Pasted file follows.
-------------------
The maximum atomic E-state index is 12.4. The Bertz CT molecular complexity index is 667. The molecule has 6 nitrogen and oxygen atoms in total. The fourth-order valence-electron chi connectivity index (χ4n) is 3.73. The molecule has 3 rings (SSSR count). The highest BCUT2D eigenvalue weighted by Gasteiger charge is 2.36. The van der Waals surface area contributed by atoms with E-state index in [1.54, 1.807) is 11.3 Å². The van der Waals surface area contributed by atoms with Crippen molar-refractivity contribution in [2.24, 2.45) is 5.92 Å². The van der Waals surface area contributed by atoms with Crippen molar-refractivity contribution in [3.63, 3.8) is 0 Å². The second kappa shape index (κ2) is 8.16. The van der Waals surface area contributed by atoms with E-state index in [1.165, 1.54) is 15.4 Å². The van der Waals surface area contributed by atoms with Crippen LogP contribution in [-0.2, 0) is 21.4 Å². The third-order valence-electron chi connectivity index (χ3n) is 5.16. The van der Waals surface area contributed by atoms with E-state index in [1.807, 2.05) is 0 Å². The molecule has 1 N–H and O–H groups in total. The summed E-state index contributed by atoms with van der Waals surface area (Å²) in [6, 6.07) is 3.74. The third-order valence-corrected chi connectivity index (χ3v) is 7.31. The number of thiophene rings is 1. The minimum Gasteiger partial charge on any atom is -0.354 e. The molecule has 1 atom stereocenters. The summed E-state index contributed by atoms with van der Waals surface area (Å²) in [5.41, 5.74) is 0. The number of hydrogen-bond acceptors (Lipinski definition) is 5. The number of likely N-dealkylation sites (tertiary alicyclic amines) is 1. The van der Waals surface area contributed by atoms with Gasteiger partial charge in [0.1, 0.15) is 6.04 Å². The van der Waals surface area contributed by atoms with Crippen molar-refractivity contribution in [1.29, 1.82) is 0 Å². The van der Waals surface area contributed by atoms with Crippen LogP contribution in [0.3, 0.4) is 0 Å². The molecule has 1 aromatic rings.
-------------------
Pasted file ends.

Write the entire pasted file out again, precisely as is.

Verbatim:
The maximum atomic E-state index is 12.4. The Bertz CT molecular complexity index is 667. The molecule has 6 nitrogen and oxygen atoms in total. The fourth-order valence-electron chi connectivity index (χ4n) is 3.73. The molecule has 3 rings (SSSR count). The highest BCUT2D eigenvalue weighted by Gasteiger charge is 2.36. The van der Waals surface area contributed by atoms with E-state index in [1.54, 1.807) is 11.3 Å². The van der Waals surface area contributed by atoms with Crippen molar-refractivity contribution in [2.24, 2.45) is 5.92 Å². The van der Waals surface area contributed by atoms with Crippen molar-refractivity contribution in [3.63, 3.8) is 0 Å². The second kappa shape index (κ2) is 8.16. The van der Waals surface area contributed by atoms with E-state index in [1.165, 1.54) is 15.4 Å². The van der Waals surface area contributed by atoms with Crippen LogP contribution in [-0.2, 0) is 21.4 Å². The third-order valence-electron chi connectivity index (χ3n) is 5.16. The van der Waals surface area contributed by atoms with E-state index in [1.807, 2.05) is 0 Å². The molecule has 1 N–H and O–H groups in total. The summed E-state index contributed by atoms with van der Waals surface area (Å²) in [6, 6.07) is 3.74. The third-order valence-corrected chi connectivity index (χ3v) is 7.31. The number of thiophene rings is 1. The minimum Gasteiger partial charge on any atom is -0.354 e. The molecule has 1 atom stereocenters. The summed E-state index contributed by atoms with van der Waals surface area (Å²) in [5.41, 5.74) is 0. The number of hydrogen-bond acceptors (Lipinski definition) is 5. The number of likely N-dealkylation sites (tertiary alicyclic amines) is 1. The van der Waals surface area contributed by atoms with Gasteiger partial charge in [0.1, 0.15) is 6.04 Å². The van der Waals surface area contributed by atoms with Crippen molar-refractivity contribution in [1.29, 1.82) is 0 Å². The van der Waals surface area contributed by atoms with Crippen LogP contribution in [0.3, 0.4) is 0 Å². The molecule has 1 aromatic rings.